Thyssenkrupp no longer eying state aid via emergency fund - CFO
FRANKFURT (Reuters) - Thyssenkrupp is no longer pursuing aid for its struggling steel division via an equity injection by Germany's economic stabilisation fund, the conglomerate's finance chief told Rheinische Post in an interview. The WSF fund set up by the government to bail out stricken groups in the wake of the pandemic is 'not the proper instrument' to support the unit with equity, Chief Financial Officer Klaus Keysberg said
FRANKFURT (Reuters) - Thyssenkrupp is no longer pursuing aid for its struggling steel division via an equity injection by Germany's economic stabilisation fund, the conglomerate's finance chief told Rheinische Post in an interview.
The WSF fund set up by the government to bail out stricken groups in the wake of the pandemic is "not the proper instrument" to support the unit with equity, Chief Financial Officer Klaus Keysberg said.
Ruling out this form of state aid came after intensive examination and discussions with the German government as well as the leadership of the state of North Rhine-Westphalia, where Thyssenkrupp is based, he added.
Keysberg said that costs under that scenario - which would most likely include the government taking a direct stake - could seriously threaten the steel division's future prospect.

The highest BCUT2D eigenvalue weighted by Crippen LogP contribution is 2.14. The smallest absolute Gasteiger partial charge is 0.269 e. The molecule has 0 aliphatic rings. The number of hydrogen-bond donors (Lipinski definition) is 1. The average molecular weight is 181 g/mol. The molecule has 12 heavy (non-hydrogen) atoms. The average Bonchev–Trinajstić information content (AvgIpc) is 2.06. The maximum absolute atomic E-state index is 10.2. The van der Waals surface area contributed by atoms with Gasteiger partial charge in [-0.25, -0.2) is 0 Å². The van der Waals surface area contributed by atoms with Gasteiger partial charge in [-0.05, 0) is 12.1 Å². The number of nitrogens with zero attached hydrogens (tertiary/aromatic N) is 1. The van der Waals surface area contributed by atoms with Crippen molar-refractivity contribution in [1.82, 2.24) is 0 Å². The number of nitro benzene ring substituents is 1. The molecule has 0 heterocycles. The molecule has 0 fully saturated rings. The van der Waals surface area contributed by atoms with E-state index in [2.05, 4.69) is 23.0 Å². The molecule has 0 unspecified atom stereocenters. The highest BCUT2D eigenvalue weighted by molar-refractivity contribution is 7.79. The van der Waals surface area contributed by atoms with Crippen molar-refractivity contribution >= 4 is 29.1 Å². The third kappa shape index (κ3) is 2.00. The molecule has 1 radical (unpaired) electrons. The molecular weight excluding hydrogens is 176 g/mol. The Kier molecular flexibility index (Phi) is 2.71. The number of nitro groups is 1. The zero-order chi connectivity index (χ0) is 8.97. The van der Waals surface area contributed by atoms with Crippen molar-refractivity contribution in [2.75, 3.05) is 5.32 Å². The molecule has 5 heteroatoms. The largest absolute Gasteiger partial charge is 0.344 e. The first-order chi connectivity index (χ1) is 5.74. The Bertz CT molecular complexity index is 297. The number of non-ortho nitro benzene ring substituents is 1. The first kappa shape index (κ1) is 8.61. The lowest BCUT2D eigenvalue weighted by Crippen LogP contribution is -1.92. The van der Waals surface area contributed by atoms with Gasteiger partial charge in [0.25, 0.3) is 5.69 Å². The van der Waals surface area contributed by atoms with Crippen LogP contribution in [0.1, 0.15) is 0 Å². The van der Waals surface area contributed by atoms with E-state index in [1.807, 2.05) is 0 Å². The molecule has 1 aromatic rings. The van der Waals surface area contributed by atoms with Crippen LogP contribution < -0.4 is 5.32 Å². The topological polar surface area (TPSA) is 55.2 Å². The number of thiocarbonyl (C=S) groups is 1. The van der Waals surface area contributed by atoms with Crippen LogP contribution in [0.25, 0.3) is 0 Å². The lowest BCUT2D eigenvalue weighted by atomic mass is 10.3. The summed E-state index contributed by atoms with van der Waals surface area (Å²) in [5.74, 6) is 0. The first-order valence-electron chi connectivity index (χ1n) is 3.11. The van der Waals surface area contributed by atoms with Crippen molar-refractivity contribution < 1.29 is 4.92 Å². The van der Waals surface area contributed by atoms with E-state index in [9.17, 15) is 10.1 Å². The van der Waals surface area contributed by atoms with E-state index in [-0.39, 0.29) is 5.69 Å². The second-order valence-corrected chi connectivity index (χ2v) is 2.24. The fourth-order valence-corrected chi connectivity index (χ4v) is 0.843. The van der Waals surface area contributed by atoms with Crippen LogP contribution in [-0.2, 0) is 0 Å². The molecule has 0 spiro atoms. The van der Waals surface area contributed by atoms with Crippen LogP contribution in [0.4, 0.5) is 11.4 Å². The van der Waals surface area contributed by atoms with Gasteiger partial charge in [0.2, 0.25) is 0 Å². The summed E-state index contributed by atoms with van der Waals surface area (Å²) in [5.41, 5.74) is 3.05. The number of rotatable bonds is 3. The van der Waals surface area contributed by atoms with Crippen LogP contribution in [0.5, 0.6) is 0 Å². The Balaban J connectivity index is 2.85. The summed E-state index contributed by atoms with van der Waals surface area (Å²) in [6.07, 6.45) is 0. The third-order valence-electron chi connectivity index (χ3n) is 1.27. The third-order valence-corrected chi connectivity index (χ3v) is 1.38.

"This would have led to significant and continually rising annual interest payments that could account for around 9% of the overall aid. This cannot be met by the cash flow of the steel business."
The news deals a blow to the powerful IG Metall union that has pushed for state participation as a way to rescue the business, which made an operating loss of nearly 1 billion euros ($1.2 billion) in the past financial year.
Thyssenkrupp earlier this year put its steel business under strategic review, with scenarios including a full or partial sale as well as a possible government stake.
Britain's Liberty Steel has submitted a non-binding bid for the division and Thyssenkrupp has also held talks with India's Tata Steel, Sweden's SSAB and Germany's Salzgitter about potential consolidation.
The stricken conglomerate plans to decide in March on whether to sell or keep the division.
"We also see significant value potential for our steel business in the stand-alone scenario," Keysberg said.
($1 = 0.8258 euros)
(Reporting by Christoph Steitz and Tom Sims; Editing by Edmund Blair and Louise Heavens)
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